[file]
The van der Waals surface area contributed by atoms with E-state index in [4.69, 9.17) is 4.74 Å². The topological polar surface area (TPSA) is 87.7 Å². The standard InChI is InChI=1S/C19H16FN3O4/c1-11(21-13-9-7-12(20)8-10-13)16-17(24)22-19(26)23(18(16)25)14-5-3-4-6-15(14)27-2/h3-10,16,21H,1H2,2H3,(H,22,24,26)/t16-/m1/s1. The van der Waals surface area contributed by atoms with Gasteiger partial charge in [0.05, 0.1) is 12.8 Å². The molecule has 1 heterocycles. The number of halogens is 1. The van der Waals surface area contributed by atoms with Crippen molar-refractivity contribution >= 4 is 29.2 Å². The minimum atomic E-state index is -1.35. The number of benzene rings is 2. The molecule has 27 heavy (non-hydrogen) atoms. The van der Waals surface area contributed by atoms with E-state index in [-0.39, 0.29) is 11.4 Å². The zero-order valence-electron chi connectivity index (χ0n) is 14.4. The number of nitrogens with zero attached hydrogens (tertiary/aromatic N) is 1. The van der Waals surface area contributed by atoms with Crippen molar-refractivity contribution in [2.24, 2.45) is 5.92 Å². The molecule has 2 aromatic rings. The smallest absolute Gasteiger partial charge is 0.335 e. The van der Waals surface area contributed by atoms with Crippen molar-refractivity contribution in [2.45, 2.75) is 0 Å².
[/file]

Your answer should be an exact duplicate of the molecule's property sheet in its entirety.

The van der Waals surface area contributed by atoms with E-state index in [4.69, 9.17) is 4.74 Å². The topological polar surface area (TPSA) is 87.7 Å². The standard InChI is InChI=1S/C19H16FN3O4/c1-11(21-13-9-7-12(20)8-10-13)16-17(24)22-19(26)23(18(16)25)14-5-3-4-6-15(14)27-2/h3-10,16,21H,1H2,2H3,(H,22,24,26)/t16-/m1/s1. The van der Waals surface area contributed by atoms with Gasteiger partial charge in [0.05, 0.1) is 12.8 Å². The molecule has 1 heterocycles. The number of halogens is 1. The van der Waals surface area contributed by atoms with Crippen molar-refractivity contribution >= 4 is 29.2 Å². The minimum atomic E-state index is -1.35. The number of benzene rings is 2. The molecule has 27 heavy (non-hydrogen) atoms. The van der Waals surface area contributed by atoms with E-state index in [-0.39, 0.29) is 11.4 Å². The zero-order valence-electron chi connectivity index (χ0n) is 14.4. The number of nitrogens with zero attached hydrogens (tertiary/aromatic N) is 1. The van der Waals surface area contributed by atoms with Crippen molar-refractivity contribution in [2.24, 2.45) is 5.92 Å². The molecule has 2 aromatic rings. The smallest absolute Gasteiger partial charge is 0.335 e. The van der Waals surface area contributed by atoms with Crippen molar-refractivity contribution in [2.45, 2.75) is 0 Å².